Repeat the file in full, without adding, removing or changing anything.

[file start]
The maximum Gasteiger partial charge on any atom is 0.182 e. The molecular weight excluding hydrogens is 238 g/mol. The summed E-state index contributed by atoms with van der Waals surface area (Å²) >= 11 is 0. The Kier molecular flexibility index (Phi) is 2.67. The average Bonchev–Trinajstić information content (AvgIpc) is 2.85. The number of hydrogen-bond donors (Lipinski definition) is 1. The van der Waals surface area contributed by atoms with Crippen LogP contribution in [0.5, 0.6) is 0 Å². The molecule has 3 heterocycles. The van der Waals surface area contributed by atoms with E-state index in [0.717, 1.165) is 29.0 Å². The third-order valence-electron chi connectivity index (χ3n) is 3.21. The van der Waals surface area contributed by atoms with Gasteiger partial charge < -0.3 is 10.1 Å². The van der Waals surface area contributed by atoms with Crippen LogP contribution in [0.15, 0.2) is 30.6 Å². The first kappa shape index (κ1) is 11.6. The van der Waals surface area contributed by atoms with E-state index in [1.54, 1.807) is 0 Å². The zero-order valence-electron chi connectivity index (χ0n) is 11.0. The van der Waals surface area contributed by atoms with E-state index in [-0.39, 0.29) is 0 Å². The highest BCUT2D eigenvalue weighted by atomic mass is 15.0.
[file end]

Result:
The maximum Gasteiger partial charge on any atom is 0.182 e. The molecular weight excluding hydrogens is 238 g/mol. The summed E-state index contributed by atoms with van der Waals surface area (Å²) >= 11 is 0. The Kier molecular flexibility index (Phi) is 2.67. The average Bonchev–Trinajstić information content (AvgIpc) is 2.85. The number of hydrogen-bond donors (Lipinski definition) is 1. The van der Waals surface area contributed by atoms with Crippen LogP contribution in [0.5, 0.6) is 0 Å². The molecule has 3 heterocycles. The van der Waals surface area contributed by atoms with E-state index in [0.717, 1.165) is 29.0 Å². The third-order valence-electron chi connectivity index (χ3n) is 3.21. The van der Waals surface area contributed by atoms with Gasteiger partial charge < -0.3 is 10.1 Å². The van der Waals surface area contributed by atoms with Crippen LogP contribution in [0.15, 0.2) is 30.6 Å². The first kappa shape index (κ1) is 11.6. The van der Waals surface area contributed by atoms with E-state index in [1.54, 1.807) is 0 Å². The zero-order valence-electron chi connectivity index (χ0n) is 11.0. The van der Waals surface area contributed by atoms with E-state index in [-0.39, 0.29) is 0 Å². The highest BCUT2D eigenvalue weighted by atomic mass is 15.0.